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voice recognition software

Sloppy Software: When Voice Recognition Technology Doesn’t Quite Work

There is nothing like the natural flow of the human voice for making a point clearly, intuitively, and creatively. It’s very important, in contexts like video translation or voice over translations, to get good quality translation services so that all of the nuances of the source text can be captured.

Unfortunately, when people use cheap and ineffective voice recognition and voice translation software, terrible (and sometimes hilarious) things happen. This list of a few recent bloopers, broadcast to the world, will surely help you to think carefully about the need to get great quality IVR voice prompts and video translation services for your own business or personal needs

The call for ‘a moment’s violence’ (instead of a moment’s silence) at the Queen Mother’s funeral, and a reference to the Archbishop of Canterbury as the ‘Arch Bitch of Canterbury’ are just two of the high profile mistakes that were made in voice recognition and transcription in recent years.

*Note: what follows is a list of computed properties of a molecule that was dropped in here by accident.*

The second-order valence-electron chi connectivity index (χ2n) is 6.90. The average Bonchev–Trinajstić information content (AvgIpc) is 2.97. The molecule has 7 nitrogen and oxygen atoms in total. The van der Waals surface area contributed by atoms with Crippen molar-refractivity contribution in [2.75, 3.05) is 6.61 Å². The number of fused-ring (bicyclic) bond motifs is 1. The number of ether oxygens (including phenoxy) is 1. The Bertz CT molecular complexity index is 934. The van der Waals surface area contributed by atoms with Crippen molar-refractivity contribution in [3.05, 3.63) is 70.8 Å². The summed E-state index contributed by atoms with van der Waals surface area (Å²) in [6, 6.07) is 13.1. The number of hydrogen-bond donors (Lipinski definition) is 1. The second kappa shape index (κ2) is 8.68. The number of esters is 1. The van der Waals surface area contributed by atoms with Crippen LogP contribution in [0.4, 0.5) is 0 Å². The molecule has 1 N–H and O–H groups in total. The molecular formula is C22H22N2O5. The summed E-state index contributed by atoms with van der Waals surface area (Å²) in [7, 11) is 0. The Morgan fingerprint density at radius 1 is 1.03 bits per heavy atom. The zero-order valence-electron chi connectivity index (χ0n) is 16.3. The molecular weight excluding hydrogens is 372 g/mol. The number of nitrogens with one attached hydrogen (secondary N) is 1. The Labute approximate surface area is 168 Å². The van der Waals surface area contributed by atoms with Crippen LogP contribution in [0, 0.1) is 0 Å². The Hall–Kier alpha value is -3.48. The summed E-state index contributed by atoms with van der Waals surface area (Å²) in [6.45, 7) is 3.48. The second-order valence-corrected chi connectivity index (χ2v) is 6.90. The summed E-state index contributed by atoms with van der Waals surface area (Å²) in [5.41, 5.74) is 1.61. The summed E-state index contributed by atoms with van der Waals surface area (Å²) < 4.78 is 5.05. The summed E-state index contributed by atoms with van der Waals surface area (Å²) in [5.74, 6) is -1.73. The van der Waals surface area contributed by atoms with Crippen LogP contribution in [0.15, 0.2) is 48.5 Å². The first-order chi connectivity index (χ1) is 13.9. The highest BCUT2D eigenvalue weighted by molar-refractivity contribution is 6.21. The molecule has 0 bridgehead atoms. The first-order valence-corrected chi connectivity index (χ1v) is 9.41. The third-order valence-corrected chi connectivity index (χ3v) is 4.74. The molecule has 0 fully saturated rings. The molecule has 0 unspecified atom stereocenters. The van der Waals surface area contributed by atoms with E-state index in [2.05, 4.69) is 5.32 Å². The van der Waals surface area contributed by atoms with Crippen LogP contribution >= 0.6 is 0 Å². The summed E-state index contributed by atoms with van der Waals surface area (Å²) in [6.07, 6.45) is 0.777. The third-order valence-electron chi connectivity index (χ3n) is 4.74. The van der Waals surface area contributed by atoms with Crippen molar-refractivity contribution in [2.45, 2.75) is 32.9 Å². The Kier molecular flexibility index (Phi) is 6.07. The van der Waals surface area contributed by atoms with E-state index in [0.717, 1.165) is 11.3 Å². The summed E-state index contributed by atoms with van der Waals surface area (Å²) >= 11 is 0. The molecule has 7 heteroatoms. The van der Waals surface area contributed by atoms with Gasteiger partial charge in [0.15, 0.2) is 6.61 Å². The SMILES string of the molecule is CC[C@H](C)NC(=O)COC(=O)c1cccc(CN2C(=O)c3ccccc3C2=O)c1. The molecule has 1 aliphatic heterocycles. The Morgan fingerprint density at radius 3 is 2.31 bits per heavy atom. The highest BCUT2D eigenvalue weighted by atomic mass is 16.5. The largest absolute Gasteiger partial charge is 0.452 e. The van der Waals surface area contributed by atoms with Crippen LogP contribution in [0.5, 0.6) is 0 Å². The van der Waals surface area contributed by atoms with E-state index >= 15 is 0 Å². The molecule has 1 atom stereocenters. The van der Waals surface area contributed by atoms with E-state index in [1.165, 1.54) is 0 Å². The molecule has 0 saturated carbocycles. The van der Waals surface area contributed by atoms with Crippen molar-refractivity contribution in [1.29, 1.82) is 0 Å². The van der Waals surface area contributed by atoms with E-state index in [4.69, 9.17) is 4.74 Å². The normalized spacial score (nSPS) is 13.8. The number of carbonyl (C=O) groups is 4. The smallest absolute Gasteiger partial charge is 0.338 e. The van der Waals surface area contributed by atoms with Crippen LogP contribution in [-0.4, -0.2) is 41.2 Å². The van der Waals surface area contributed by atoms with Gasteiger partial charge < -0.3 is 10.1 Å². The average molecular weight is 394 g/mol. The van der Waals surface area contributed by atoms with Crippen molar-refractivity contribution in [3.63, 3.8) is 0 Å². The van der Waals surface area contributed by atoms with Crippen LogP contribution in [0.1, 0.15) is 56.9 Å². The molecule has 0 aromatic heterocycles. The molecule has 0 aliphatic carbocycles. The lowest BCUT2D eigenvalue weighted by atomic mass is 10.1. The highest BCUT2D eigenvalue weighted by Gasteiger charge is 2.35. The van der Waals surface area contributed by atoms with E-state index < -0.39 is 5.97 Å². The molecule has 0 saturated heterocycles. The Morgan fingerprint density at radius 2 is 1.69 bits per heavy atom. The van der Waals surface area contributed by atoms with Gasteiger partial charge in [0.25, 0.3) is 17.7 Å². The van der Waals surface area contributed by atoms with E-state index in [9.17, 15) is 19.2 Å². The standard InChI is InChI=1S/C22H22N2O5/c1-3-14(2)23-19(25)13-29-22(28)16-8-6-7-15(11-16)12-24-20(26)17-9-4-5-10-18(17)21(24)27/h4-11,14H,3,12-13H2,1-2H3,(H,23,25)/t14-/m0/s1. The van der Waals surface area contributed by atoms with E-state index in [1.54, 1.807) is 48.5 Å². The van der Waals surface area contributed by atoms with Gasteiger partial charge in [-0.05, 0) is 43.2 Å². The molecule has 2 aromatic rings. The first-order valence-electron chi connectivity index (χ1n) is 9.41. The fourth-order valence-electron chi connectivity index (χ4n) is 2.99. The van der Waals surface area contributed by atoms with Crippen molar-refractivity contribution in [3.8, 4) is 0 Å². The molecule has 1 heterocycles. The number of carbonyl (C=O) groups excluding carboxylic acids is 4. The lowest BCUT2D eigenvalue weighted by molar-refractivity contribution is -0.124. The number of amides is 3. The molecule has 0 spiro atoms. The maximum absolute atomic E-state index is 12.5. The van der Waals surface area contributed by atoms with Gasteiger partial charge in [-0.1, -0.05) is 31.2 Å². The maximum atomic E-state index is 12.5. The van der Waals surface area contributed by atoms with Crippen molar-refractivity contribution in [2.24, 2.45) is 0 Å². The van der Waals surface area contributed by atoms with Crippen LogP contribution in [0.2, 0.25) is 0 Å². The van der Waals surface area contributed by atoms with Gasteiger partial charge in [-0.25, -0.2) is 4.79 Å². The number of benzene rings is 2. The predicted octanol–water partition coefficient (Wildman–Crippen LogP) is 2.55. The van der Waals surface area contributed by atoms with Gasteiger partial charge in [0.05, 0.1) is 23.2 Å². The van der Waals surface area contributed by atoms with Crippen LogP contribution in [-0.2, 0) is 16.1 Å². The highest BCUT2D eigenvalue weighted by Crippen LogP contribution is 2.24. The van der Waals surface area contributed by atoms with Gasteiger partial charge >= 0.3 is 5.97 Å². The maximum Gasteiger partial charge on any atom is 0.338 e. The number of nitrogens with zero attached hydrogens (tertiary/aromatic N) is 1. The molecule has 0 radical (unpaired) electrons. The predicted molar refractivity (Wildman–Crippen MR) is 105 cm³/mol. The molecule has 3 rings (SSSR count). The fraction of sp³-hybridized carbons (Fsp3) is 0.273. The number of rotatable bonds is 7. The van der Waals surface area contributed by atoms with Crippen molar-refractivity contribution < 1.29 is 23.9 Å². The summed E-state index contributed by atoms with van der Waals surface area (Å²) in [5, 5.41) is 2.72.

As several articles, like this one from the Telegraph, on the topic showed, many viewers found these bloopers absolutely hilarious, whilst many others – among them a large group of Deaf viewers – were extremely frustrated.

The website ‘Page 888’ almost obsessively catalogues recent voice transcription and subtitling errors. Perhaps, unsurprisingly, this tends to happen most often with foreign or unfamiliar words, for instance the Welsh cheese Caerphilly being transcribed as ‘car Philippe Baku’.

So, when it comes to video translations from one language to another, it is extra important to ensure that top quality technology and personnel are used.

Watch any TV screen in a crowded and noisy pub, and they will often have automatically generated subtitles on for all the TV programmes they show. Why not watch them the next time you see them, and see if you can spot any particularly good mistakes which make you laugh, or just make you glad you’re more careful with linguistic technology.